But when you transfer the mind of an older person who has come to rely on crystallized intelligence into the body of a younger person who still has the capabilities for more fluid intelligence, you might actually find another massive leap forward in learning. The brain does age, and the brain’s ability to form new memories gets worse as you get older. But if you put an older person’s mind with all that knowledge into a body with a brain that’s capable of rapid learning, my bet is that you would see another huge burst of learning, and after a few years it wouldn’t be the same person anymore.

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Those are interesting ramifications to consider. If every transfer of consciousness led to an increase in learning, it would seem that after a few generations we would be left with a race of super geniuses.

Well, I would like to think that. But there’s another possibility: if you knew that you could replace your body at any time, would you be motivated to improve yourself? Would you bother getting educated? Would you even bother exercising or keeping fit if you could just throw away the body? It might end up that people would become worse: useless to society, useless to themselves. I would rather think that they would become better, but I don’t know which would be the case.

Do you think that the ability to transfer consciousness is something that we’ll ever accomplish?

Absolutely, yes. As long as mankind has been around, we’ve been dreaming of immortality. It’s the goal of neuroscientists to understand how the brain works, and from the other side, psychologists are studying the mind, and we have our artificial intelligence researches trying to create an artificial version – sometimes using knowledge of the brain and mind, and sometimes not. We have neurosurgeons actively working on human brains, doing surgeries and implanting devices, and we’re learning tons from that. Do you think we’re going to stop until we understand it in detail? We’re not.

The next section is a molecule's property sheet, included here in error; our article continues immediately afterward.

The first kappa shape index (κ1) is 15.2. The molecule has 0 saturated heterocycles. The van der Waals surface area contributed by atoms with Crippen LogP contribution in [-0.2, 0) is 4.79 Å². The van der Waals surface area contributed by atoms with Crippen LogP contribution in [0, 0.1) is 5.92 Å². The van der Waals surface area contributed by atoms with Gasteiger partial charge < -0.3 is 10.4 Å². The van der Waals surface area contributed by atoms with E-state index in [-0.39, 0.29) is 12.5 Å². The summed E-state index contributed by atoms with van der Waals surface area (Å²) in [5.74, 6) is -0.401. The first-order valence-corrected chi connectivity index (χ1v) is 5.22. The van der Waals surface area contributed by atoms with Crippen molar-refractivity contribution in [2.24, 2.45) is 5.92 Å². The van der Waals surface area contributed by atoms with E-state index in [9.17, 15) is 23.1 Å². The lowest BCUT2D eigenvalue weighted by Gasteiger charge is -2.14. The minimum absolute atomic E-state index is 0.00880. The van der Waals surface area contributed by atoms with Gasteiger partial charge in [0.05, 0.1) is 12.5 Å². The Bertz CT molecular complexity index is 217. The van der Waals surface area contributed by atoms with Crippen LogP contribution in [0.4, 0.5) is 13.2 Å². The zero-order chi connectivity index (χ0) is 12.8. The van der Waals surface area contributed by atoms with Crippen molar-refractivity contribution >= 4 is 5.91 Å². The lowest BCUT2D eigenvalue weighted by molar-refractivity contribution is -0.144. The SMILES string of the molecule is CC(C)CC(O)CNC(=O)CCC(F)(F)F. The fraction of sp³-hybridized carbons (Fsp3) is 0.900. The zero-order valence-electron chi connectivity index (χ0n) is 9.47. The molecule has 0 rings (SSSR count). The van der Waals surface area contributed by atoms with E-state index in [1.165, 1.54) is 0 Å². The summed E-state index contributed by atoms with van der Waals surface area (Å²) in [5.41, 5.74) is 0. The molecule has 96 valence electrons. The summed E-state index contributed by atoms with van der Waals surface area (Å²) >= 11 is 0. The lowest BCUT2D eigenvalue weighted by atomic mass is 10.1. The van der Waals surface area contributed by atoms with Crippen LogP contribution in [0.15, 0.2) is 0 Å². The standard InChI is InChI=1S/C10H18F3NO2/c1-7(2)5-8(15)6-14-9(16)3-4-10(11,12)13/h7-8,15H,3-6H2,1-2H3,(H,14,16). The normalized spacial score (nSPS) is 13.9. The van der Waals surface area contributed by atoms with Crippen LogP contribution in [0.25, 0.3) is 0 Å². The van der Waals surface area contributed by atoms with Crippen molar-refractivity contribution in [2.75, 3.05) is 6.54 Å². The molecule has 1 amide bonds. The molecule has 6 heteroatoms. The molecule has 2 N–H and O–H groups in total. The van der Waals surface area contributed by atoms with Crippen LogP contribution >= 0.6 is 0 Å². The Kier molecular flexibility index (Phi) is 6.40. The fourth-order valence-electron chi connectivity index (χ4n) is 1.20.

But it’s going to take a long time. Understanding the brain and the mind is the most complex thing that humans have ever tried to do. We can’t even really tell you exactly what the brain does yet – if you ask a hundred different neuroscientists, they’ll each give you a different list. Everybody will agree that it keeps the body alive, but intelligence, knowledge, creativity, your emotional state, your ability to think – how is all that brought together? We’re not going to stop until we understand it.


Self/Less opens in theaters everywhere on July 10.